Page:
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Publication numberUS3888580 A
Publication typeGrant
Publication dateJun 10, 1975
Filing dateMay 23, 1973
Priority dateMay 25, 1972
Also published asDE2326538A1
Publication numberUS 3888580 A, US 3888580A, US-A-3888580, US3888580 A, US3888580A
InventorsAmano Tadashi, Andoh Ryuichi
Original AssigneeKonishiroku Photo Ind
Export CitationBiBTeX, EndNote, RefMan
External Links: USPTO, USPTO Assignment, Espacenet
Process of and system for printing in color photography
US 3888580 A
Abstract
A new automatic printing process is provided. According to the process, variables necessary for setting printing conditions in color photography, that is, frame sizes, Kinds, qualities and color densities of the negative films are put into codes and these codes are sorted. One combination of said sorted codes which is derived based on data obtained through measurment of the negative film to be printed is used for exposure correction is printing.
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United States Patent 1 Amano et al.

[ PROCESS OF AND SYSTEM FOR PRINTING IN COLOR PHOTOGRAPHY [75] Inventors: Tadashi Amano; Ryuichi Andoh,

both of Tokyo, Japan (73] Assignee: Konishiroku Photo Industry Co..

Ltd., Tokyo, Japan [22] Filed: May 23, I973 [211 App]. No.: 363,266

[30] Foreign Application Priority Data May 25, I972 Japan m, 47-05] I76 [52] U.S. Cl 355/38; 355/77 [5|] Int. Cl. G03b 27/76 [58] Field of Search 355/35, 38, 77

[56] References Cited UNITED STATES PATENTS 3,519,347 7/1970 Bowker et al,,,.. 355/38 X REGULATOR CONDITION ssrrme 3 l szcnou MEMORIES m1 3,888,580 June 10, 1975 Huboi et al .i 355/38 X Paulus 355/38 Primary ExaminerRichard A. Wintercorn Attorney, Agent, or FirmBierman & Bierman [5 7] ABSTRACT A new automatic printing process is provided. According to the process, variables necessary for setting printing conditions in color photography, that is, frame sizes, Kinds, qualities and color densities of the negative films are put into codes and these codes are sorted. One combination of said sorted codes which is derived based on data obtained through measurment of the negative film to be printed is used for exposure correction is printing.

There may be used whole area transmittance density, minimum and maximum transmittance density, central are transmittance density and upper and under area transmittance density as color densityes.

5 Claims, 2 Drawing Figures OPE RATIONAL CIRCUI T MEMOR V TIMING CIRCUIT INTERMITTENT TAKE UP MEANS TIMING CIRCUIT INDICATING SECTION PATENTEDJUH 10 I975 zOEbum 05.5052.

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PROCESS OF AND SYSTEM FOR PRINTING IN COLOR PHOTOGRAPHY BACKGROUND OF THE INVENTION Generally, the color negative film frame has dark and light distribution and color tone distribution. The blue, green and red densities are different in different parts of the frame.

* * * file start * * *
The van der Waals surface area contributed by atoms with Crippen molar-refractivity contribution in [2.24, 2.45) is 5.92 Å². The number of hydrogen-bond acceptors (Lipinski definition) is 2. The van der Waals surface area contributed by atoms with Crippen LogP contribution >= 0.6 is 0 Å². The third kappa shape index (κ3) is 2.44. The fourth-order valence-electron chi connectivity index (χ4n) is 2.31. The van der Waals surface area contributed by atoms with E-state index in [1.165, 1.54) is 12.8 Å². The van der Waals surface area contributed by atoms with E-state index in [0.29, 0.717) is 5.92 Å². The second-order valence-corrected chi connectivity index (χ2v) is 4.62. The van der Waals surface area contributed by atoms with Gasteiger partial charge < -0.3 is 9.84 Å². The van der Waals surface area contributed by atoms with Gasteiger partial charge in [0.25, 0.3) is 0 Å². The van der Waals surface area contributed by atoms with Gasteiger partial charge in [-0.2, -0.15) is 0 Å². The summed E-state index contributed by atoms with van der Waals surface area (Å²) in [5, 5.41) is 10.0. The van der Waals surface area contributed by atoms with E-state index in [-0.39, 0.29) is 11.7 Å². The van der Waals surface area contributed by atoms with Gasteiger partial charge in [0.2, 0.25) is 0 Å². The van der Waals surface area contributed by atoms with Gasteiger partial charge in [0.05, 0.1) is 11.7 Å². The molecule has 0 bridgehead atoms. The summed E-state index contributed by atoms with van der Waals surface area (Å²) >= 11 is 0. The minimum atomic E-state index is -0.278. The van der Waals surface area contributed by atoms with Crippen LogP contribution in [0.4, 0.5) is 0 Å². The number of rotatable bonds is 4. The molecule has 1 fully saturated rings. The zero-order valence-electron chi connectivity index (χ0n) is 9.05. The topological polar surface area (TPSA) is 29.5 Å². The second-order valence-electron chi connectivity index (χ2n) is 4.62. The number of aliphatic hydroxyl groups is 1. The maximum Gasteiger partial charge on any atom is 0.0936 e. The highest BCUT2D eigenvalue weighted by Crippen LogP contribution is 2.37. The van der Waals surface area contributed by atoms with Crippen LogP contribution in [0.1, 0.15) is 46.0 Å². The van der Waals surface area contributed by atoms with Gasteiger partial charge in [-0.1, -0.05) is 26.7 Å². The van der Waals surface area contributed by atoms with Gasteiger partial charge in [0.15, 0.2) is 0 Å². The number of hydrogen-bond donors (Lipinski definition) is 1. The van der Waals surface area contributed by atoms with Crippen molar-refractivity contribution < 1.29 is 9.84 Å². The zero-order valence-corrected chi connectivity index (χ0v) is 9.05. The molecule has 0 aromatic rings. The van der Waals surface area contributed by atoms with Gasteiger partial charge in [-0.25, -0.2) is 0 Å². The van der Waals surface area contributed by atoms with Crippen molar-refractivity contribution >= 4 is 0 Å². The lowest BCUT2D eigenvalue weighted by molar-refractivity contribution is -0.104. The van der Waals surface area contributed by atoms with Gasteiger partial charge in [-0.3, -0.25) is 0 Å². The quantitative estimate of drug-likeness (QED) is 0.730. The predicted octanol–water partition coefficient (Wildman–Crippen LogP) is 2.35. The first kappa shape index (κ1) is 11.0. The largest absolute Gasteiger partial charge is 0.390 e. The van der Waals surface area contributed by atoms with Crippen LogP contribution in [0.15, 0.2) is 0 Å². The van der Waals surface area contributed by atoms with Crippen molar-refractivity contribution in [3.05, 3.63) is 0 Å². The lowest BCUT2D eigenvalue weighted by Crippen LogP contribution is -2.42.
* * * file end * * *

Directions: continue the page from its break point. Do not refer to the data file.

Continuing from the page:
In addition to the above individual negative films are not always obtained through proper exposure. Therefore, the exposure at the time of printing must be ap propriately adjusted.

In most cases, however. prints are obtained by the exposure throguh adjustment in which the exposure is controlled so as to make the blue, green and red color intensities of transmitted light through the whole frame a predetermined level.

This is based on the empirical principle that the average reflectivity of the three colors integrated from the whole scence is roughly constant in ordinal photographed scenes. The average density of color negative films obtained by photographing usual neutral scenes varies depending upon the extent of exposure, quality of the light source used for photographing, sensitivy of blue, green and red color sensitive layers of the color negative film, presence of mask and other factors.

These variations are automatically compensated for by providing uniform exposure for blue, green and red colors at the time of printing.

On the other hand, variations of three color densities of the subject, giving rise to variation of area proportions of three colors of the subject, cannot be compensated for with the afore-mentioned prior art method of control. In another aspect, where the brightness distribution extraordinarily differs from the usual brightness distribution for instance where high brightness area or low brightness area occupys an extraordinarilly great proportion compared with the usual scene, the variation of the negative film density cannot be compensated for with the prior method of controlling exposure at the time of printing only according to the average density, since the density variation of the negative film comes from the areal brightness variation of the subject also, where the main subject constitutes a shadowy area or very pronounced highlight area compared to the surrounding back ground, the scene composition greatly departs from conditions set in the printer, so that it is impossible to make correction.

SUMMARY OF THE INVENTION It is therefore an object of this invention to provide a process and a system for printing in color photography, which enable correction that has heretofore been impossible and automatically prepare high quality color prints by detecting correction data for printing and specifying as an information right correction amount at the time of printing according to the detected data.

It is another object of this invention is to provide a process and a system for printing in color photography, in which the density failure is detected by measuring the whole area transmittance.

Additional fourther object of the invention is to provide a process of and a system for automatic printing in color photography by automatically detecting the frame size, kind and quality of the negative film and using the detected information to specify the negative LII film as such so as to specify the corresponding extent of correction for automatic printing.